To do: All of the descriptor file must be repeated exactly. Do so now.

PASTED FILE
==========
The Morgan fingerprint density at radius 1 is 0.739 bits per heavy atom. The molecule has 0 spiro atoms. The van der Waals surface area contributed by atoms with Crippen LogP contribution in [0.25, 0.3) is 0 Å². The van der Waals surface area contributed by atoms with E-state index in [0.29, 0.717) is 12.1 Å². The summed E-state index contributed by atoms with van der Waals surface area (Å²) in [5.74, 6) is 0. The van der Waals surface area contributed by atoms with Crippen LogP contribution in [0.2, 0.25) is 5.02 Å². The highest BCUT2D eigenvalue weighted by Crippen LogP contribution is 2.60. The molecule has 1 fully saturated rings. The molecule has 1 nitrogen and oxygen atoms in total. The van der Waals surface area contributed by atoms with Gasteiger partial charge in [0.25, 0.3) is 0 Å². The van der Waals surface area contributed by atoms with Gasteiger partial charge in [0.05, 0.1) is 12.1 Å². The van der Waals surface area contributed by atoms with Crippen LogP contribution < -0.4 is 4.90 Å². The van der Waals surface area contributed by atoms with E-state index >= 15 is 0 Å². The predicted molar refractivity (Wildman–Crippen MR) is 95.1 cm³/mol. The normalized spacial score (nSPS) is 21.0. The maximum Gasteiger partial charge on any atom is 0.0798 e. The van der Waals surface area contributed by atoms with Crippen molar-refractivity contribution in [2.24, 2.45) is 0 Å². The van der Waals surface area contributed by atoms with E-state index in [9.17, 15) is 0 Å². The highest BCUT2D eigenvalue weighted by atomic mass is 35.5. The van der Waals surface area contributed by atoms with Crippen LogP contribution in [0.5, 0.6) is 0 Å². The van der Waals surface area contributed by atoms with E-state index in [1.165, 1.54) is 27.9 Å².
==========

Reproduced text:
The Morgan fingerprint density at radius 1 is 0.739 bits per heavy atom. The molecule has 0 spiro atoms. The van der Waals surface area contributed by atoms with Crippen LogP contribution in [0.25, 0.3) is 0 Å². The van der Waals surface area contributed by atoms with E-state index in [0.29, 0.717) is 12.1 Å². The summed E-state index contributed by atoms with van der Waals surface area (Å²) in [5.74, 6) is 0. The van der Waals surface area contributed by atoms with Crippen LogP contribution in [0.2, 0.25) is 5.02 Å². The highest BCUT2D eigenvalue weighted by Crippen LogP contribution is 2.60. The molecule has 1 fully saturated rings. The molecule has 1 nitrogen and oxygen atoms in total. The van der Waals surface area contributed by atoms with Gasteiger partial charge in [0.25, 0.3) is 0 Å². The van der Waals surface area contributed by atoms with Gasteiger partial charge in [0.05, 0.1) is 12.1 Å². The van der Waals surface area contributed by atoms with Crippen LogP contribution < -0.4 is 4.90 Å². The van der Waals surface area contributed by atoms with E-state index >= 15 is 0 Å². The predicted molar refractivity (Wildman–Crippen MR) is 95.1 cm³/mol. The normalized spacial score (nSPS) is 21.0. The maximum Gasteiger partial charge on any atom is 0.0798 e. The van der Waals surface area contributed by atoms with Crippen molar-refractivity contribution in [2.24, 2.45) is 0 Å². The van der Waals surface area contributed by atoms with E-state index in [9.17, 15) is 0 Å². The highest BCUT2D eigenvalue weighted by atomic mass is 35.5. The van der Waals surface area contributed by atoms with Crippen LogP contribution in [0.5, 0.6) is 0 Å². The van der Waals surface area contributed by atoms with E-state index in [1.165, 1.54) is 27.9 Å².